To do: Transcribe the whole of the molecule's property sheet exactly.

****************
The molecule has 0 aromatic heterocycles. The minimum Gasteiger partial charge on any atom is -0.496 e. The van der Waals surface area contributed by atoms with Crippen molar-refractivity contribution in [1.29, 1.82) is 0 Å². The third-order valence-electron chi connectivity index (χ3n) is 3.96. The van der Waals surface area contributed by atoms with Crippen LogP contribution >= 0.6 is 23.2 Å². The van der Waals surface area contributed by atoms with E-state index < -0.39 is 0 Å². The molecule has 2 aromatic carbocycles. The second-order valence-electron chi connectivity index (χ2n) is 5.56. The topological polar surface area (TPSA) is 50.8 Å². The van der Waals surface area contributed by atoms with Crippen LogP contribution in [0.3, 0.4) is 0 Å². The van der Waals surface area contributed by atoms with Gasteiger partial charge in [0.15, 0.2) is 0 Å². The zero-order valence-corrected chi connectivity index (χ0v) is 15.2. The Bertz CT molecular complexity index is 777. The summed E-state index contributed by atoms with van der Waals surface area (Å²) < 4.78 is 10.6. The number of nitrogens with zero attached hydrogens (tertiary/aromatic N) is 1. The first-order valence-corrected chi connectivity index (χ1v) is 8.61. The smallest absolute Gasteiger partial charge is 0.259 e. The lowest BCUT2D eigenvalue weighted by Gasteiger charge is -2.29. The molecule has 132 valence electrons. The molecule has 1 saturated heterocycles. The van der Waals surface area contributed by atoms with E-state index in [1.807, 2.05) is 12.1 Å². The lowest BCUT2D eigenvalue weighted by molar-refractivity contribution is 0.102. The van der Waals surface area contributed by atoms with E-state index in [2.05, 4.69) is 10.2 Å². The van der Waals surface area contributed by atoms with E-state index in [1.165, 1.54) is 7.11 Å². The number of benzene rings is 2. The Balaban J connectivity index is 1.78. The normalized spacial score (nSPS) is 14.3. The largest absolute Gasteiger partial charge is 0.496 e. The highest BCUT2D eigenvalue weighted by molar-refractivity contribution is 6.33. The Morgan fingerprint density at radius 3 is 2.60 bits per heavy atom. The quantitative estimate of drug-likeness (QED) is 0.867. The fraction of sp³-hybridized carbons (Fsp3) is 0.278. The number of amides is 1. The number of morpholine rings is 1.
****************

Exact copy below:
The molecule has 0 aromatic heterocycles. The minimum Gasteiger partial charge on any atom is -0.496 e. The van der Waals surface area contributed by atoms with Crippen molar-refractivity contribution in [1.29, 1.82) is 0 Å². The third-order valence-electron chi connectivity index (χ3n) is 3.96. The van der Waals surface area contributed by atoms with Crippen LogP contribution >= 0.6 is 23.2 Å². The van der Waals surface area contributed by atoms with E-state index < -0.39 is 0 Å². The molecule has 2 aromatic carbocycles. The second-order valence-electron chi connectivity index (χ2n) is 5.56. The topological polar surface area (TPSA) is 50.8 Å². The van der Waals surface area contributed by atoms with Crippen LogP contribution in [0.3, 0.4) is 0 Å². The van der Waals surface area contributed by atoms with Gasteiger partial charge in [0.15, 0.2) is 0 Å². The zero-order valence-corrected chi connectivity index (χ0v) is 15.2. The Bertz CT molecular complexity index is 777. The summed E-state index contributed by atoms with van der Waals surface area (Å²) < 4.78 is 10.6. The number of nitrogens with zero attached hydrogens (tertiary/aromatic N) is 1. The first-order valence-corrected chi connectivity index (χ1v) is 8.61. The smallest absolute Gasteiger partial charge is 0.259 e. The lowest BCUT2D eigenvalue weighted by Gasteiger charge is -2.29. The molecule has 132 valence electrons. The molecule has 1 saturated heterocycles. The van der Waals surface area contributed by atoms with E-state index in [1.807, 2.05) is 12.1 Å². The lowest BCUT2D eigenvalue weighted by molar-refractivity contribution is 0.102. The van der Waals surface area contributed by atoms with E-state index in [2.05, 4.69) is 10.2 Å². The van der Waals surface area contributed by atoms with E-state index in [1.165, 1.54) is 7.11 Å². The number of benzene rings is 2. The Balaban J connectivity index is 1.78. The normalized spacial score (nSPS) is 14.3. The largest absolute Gasteiger partial charge is 0.496 e. The highest BCUT2D eigenvalue weighted by molar-refractivity contribution is 6.33. The Morgan fingerprint density at radius 3 is 2.60 bits per heavy atom. The quantitative estimate of drug-likeness (QED) is 0.867. The fraction of sp³-hybridized carbons (Fsp3) is 0.278. The number of amides is 1. The number of morpholine rings is 1.